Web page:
An anti-smoking group has accused Atlantic City's leading casinos of prohibiting their workers from talking to the media about a proposed indoor casino smoking ban. Yet, the city's residents support it.
POLITICO got a copy of the media policy, which shows that Hard Rock Hotel & Casino Atlantic City set a new regulation that each employee should seek permission before they talk to the media.
Only Specific Casino Workers Represent the Firm
Hard Rock Casino's media policy indicates that only specific people can represent it in a media interview. It further explains the channels it is concerned about whenever someone mentions media. They include newspaper and magazine comments, radio call-ins, and television interviews.
Anyone who the casino hasn't approved to speak to the media has to get authorization first. Many Atlantic City casino workers have been vocal of late about the smoking ban proposal. They claim that secondhand exposure deteriorates their health.
Some private employers use a similar approach as the one Hard Rock Casino has as a way of battling the huge public relations campaigns that the workers are running. About 2,500 casino employees support the smoking ban so far. Governor Phil Murphy expressed his support for the smoking ban proposal.
Atlantic City's Casino Industry Is Opposing the Smoking Ban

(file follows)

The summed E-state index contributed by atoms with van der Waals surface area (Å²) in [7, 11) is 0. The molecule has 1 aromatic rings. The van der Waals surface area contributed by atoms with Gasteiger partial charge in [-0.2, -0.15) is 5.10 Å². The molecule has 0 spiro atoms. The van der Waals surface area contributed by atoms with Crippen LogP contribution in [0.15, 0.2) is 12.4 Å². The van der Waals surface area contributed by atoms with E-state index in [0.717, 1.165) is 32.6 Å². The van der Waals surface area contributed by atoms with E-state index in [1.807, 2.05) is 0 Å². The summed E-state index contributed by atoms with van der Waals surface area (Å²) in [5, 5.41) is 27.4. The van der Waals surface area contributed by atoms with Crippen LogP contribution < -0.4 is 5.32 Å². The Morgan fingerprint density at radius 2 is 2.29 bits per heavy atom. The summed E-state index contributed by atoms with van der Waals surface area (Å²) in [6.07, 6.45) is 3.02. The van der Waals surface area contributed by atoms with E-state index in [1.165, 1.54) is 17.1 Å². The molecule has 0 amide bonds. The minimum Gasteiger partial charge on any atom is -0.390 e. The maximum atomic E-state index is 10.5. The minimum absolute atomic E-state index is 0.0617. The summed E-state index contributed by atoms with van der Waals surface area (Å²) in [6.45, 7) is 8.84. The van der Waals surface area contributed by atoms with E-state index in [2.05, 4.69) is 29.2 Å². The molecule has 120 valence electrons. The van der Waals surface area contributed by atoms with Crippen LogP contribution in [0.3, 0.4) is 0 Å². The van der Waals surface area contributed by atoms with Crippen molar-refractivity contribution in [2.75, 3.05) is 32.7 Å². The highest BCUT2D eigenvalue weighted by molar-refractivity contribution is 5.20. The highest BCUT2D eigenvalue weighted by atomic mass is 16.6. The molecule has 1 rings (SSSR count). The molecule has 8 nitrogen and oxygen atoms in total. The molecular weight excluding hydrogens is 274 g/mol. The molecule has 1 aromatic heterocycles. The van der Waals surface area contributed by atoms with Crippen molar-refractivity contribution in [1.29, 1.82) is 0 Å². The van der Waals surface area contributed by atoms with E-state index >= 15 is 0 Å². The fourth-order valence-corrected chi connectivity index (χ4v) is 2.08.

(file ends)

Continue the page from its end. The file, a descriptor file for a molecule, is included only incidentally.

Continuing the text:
Atlantic City has witnessed several indoor casino smoking ban proposals in the recent past. It banned the practice in 2008, resulting in a 20 percent decline in its casino revenue. The local gaming industry opposes the proposal claiming that there won't be any change.
Hard Rock Atlantic City President Joe Lupo said that blackjack and roulette games in casinos that accept smoking generate 50 percent more revenue than those in non-smoking zones. He stated that most of their employees are opposing the proposal claiming that it will adversely affect their work.
The Spectrum Gaming Group conducted a study in which it discovered that Atlantic City casinos will lose 2,500 jobs if they fully ban smoking. Also, it would cause a 20 to 25 percent revenue decline. About 21 percent of the area's bettors are smokers who spend more money than non-smokers.
Even so, some casino employees aren't bothered with profits. Tammy Brady, a dealer supervisor in Borgata Casino, claimed that during the 37 years that she has been in the gaming industry, she has discovered that secondhand smoke exposure has been the worst experience in her job. She was diagnosed with breast cancer and is on medical leave.
The Centers for Disease Control and Prevention (CDC) did a study which revealed that half of the casino workers are susceptible to cardiovascular diseases. They are often exposed to high air pollution levels for more than an hour.
Still, some Atlantic City casinos claim that implementing a smoking ban will hinder their recovery from the COVID-19 pandemic. Only two of them have exceeded the profitability levels they had before the health crisis.
Nicole Vitola, a Borgata dealer, stated that it is heartbreaking seeing workmates falling ill in casinos, yet the industry lacks health protections that other industries in the country provide.
She claimed that cancer diagnoses among casino workers have been done for 16 years, and some of them have succumbed to the disease. Yet, gaming operators haven't prioritized their employees' health.